Covid Resilience Network
Envisioning an equitable, sustainable, hopeful future for our communities, based in Jewish values.
Klal means all. The Jewish community, or "klal," cannot be whole when anyone is left behind. As we navigate covid, we must prioritize the needs of the most impacted.
Adaptation is possible. Disabled people have immense wisdom to share about adapting to unexpected realities. Change truly is hard, but life with covid can be safe and equitable and joyous.
Resilience benefits everyone. No one is truly "low-risk" when it comes to covid. And the skills we need for this pandemic are the same ones we will need to address climate crisis. Let's build our future together.
Educating Jewish organizations on why covid action matters, including sharing the latest research on covid risks, impacts, and mitigations.
Supporting organizations in planning equitable gatherings and implementing creative covid safety solutions.
Networking people who are advocating for covid protections in their communities.
We want to acknowledge a few things:
Reliable information has been hard to come by in this pandemic.
It's hard when you feel like you’re taking a precaution that has a significant effect on your life, and you don't really understand why.
Many people don't have time, energy, or experience to do lots of research and problem-solving to find the best ways to adapt their routines to the realities of covid.
We believe that everyone deserves to know the reasons why they are doing what they're doing. And everyone deserves access to the best problem-solving resources.
That's why we put together this page of Frequently Asked Questions about the (advanced!) whys and hows of living both responsibly and joyously in the era of covid. The page includes special attention to how our emotional needs influence how we are able to respond to covid.
Hear Our Voices
The haftarah portion that we read in synagogue on Yom Kippur morning is from the book of Isaiah, chapter 58. It challenges us to consider the true meaning of this foundational day of fasting and teshuva, as well as the relationship between religious ritual and social justice.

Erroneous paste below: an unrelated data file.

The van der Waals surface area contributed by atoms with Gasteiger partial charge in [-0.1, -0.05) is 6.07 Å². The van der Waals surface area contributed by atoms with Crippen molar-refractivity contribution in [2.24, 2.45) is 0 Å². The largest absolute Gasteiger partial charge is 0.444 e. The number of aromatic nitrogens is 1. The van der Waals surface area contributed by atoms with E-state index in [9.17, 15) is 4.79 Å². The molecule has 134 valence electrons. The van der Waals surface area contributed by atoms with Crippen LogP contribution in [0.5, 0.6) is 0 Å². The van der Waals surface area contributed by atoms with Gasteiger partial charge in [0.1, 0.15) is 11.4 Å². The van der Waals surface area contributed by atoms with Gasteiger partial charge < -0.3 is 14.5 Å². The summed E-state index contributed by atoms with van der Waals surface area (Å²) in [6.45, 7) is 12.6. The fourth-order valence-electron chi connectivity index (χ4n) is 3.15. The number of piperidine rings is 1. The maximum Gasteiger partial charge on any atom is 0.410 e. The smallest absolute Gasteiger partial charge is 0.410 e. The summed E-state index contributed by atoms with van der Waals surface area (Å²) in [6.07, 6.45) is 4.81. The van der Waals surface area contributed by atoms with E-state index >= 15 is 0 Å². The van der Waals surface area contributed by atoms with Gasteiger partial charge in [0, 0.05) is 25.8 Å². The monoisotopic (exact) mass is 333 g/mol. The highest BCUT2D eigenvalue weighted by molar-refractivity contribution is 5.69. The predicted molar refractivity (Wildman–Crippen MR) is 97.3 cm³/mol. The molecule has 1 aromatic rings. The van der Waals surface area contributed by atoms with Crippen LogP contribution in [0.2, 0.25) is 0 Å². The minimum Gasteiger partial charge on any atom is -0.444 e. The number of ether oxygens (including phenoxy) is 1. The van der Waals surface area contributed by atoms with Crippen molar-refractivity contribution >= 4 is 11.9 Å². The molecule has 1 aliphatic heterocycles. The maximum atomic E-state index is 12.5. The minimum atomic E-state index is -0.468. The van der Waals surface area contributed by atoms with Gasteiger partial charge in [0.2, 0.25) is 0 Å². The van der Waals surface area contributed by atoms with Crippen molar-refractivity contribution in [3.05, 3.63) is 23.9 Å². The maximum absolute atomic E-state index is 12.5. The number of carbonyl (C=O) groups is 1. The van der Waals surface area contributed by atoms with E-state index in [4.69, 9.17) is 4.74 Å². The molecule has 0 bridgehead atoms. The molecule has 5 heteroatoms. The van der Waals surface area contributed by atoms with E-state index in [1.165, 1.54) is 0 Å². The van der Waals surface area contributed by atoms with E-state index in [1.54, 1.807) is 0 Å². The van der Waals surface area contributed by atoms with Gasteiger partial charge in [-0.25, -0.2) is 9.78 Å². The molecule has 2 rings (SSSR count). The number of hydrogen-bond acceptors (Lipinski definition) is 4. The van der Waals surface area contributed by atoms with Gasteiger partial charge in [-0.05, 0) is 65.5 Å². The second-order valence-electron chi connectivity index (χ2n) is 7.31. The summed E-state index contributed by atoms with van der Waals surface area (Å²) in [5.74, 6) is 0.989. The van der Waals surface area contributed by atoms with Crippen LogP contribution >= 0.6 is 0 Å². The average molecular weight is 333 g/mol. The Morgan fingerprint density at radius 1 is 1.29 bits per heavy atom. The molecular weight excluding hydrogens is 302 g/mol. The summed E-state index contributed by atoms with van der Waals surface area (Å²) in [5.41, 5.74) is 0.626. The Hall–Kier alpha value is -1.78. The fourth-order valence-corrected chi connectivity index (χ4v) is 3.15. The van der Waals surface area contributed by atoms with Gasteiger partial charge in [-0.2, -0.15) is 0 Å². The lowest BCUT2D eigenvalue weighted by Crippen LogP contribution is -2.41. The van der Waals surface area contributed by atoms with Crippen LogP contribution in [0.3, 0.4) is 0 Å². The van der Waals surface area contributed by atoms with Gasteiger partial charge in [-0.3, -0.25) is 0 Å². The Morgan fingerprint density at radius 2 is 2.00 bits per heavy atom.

Isaiah brings God's words to the Israelites:
"Is this the fast that I desire, a day for people to afflict their bodies? ... Surely this is the fast that I desire ... to not turn away from your own flesh and blood."
In our virtual choir video, high-risk, disabled, and chronically ill Jews bring the words of Isaiah to life as they speak out about how lack of covid equity in Jewish communities impacts them.
Click here to read more testimonials from our community.
There's so much that our communities can do to become equitable, safe, welcoming spaces in the era of covid. Below, we've listed six main action steps.
Click here to learn more about the hows, whys, and problem-solving aspects of these action steps -- including a word on access conflicts (that's the disability community term for multiple access needs that intersect in challenging ways).
Click here for more background information on why these steps matter.
Unsurprisingly, it costs money to get the word out about covid equity, share the experiences of high-risk and disabled Jews, and network people working to build the future that we envision.
Donate here to support our work (including helping us to recoup the costs of producing the video presented on this page).
Whether you are...
A high-risk, disabled, or chronically ill person looking to advocate for covid equity in your community
A friend, family member, or ally looking for the same
A Jewish organizational leader or board member looking to learn more
We want to connect with you! Please click here to join our network.
If you are interested in community and learning around Jewish disability justice, you may also want to check out the Disability Justice Torah Circle, hosted at SVARA: A Traditionally Radical Yeshiva; you can sign up at the same link.
At this time, we have some availability for trainings and consulting on covid problem-solving and covid advocacy. You can reach out by filling out this contact form, or by emailing firstname.lastname@example.org.